The Moral Imagination
“The Moral Imagination reminds us why Gertrude Himmelfarb is our foremost historian of morality” – Andrew Roberts, author of A History of the English-Speaking Peoples Since 1900
One of the world’s most distinguished intellectual historians explores the minds and lives of some of the most provocative thinkers of modern times. Among the lives and personalities she explores are:
John Stuart Mill
They exemplify what Edmund Burke two centuries ago, and more recently Lionel Trilling, have called “the moral imagination”. Gertrude Himmelfarb describes how each of these thinkers, coming from different traditions, responding to different concerns and writing in different genres share a moral passion that permeates their work.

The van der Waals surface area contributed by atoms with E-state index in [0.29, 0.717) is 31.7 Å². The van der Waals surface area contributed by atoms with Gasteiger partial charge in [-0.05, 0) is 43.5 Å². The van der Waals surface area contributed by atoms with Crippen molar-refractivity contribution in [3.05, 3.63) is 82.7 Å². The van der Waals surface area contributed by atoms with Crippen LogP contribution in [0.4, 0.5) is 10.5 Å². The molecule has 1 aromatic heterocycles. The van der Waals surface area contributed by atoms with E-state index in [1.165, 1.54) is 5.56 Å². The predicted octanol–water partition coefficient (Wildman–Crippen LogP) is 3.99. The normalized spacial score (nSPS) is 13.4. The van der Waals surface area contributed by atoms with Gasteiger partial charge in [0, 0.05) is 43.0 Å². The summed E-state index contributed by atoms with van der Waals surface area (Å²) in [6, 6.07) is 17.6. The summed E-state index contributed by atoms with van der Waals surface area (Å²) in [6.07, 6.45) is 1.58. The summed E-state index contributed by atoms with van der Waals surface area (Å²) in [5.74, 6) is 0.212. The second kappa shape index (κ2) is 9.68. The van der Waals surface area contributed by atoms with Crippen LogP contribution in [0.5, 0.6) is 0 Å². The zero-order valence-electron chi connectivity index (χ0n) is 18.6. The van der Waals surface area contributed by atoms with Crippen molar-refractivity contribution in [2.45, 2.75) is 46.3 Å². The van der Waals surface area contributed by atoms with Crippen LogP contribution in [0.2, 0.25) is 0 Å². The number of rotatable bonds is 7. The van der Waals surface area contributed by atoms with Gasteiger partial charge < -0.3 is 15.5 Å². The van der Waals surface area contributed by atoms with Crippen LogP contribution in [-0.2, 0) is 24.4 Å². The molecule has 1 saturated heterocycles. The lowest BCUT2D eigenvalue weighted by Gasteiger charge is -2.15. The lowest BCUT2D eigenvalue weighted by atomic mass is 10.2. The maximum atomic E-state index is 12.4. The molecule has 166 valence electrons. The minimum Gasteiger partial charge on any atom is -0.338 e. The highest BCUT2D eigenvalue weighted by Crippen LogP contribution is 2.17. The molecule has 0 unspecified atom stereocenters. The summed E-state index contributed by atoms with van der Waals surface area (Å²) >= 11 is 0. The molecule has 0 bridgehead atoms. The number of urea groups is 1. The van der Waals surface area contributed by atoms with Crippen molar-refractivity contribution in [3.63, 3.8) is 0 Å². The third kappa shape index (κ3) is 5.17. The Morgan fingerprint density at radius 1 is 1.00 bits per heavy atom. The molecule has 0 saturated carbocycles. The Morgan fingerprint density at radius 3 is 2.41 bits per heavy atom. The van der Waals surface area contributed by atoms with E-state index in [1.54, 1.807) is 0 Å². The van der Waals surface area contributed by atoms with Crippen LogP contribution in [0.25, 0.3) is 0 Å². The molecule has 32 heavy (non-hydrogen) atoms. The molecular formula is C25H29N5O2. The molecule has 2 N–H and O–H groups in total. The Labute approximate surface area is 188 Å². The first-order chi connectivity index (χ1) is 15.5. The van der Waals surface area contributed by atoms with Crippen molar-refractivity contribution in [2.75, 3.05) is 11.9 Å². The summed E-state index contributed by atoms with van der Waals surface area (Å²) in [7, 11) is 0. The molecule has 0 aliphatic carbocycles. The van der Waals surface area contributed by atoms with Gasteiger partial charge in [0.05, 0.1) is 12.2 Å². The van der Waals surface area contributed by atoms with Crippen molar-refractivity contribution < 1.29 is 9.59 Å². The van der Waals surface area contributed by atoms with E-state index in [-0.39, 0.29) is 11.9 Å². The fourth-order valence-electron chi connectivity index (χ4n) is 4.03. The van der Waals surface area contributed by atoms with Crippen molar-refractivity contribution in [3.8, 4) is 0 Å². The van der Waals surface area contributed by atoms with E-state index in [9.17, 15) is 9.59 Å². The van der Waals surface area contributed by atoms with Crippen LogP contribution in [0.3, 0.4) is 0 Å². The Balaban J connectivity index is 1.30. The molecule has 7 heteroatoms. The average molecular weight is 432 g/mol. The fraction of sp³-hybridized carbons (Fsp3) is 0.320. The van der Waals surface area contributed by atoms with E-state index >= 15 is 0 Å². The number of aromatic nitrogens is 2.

It is the liveliness of their imaginations that make these reflections – on politics and literature, religion and society, marriage and sex – unpredictable, often controversial, and as illuminating and pertinent today as they were then.
Gertrude Himmelfarb is a fellow of the British Academy and the Royal Historical Society. She has written extensively on Victorian England and has become an important influence on the Conservative Party.
“Essays on Jane Austen, George Eliot, John Buchan, Winston Churchill and Michael Oakeshott, written with a sure and soothing elegance.”
“She is mother superior to the neoconservatives, queen bee to the moral majority and a reputed influence on Conservative and Republican social policy since the days of Margaret Thatcher and Ronald Reagan. Gordon Brown is said to digest large slabs of Himmelfarb on his holidays… Himmelfarb is so lively, well-read and compelling a writer that her new collection of essays, mostly on eminent British Victorians, is the answer to a controversialist’s dream.”
Simon Jenkins, ‘Sunday Times’
“Writes with an uncommon perception – especially about Victorian politics… A novel approach to some stunningly impressive politico-ethical philosophy… Our politicians need academics like Himmelfarb to tell them hard truths… I loved her erudition and prose.”
‘Camden New Journal’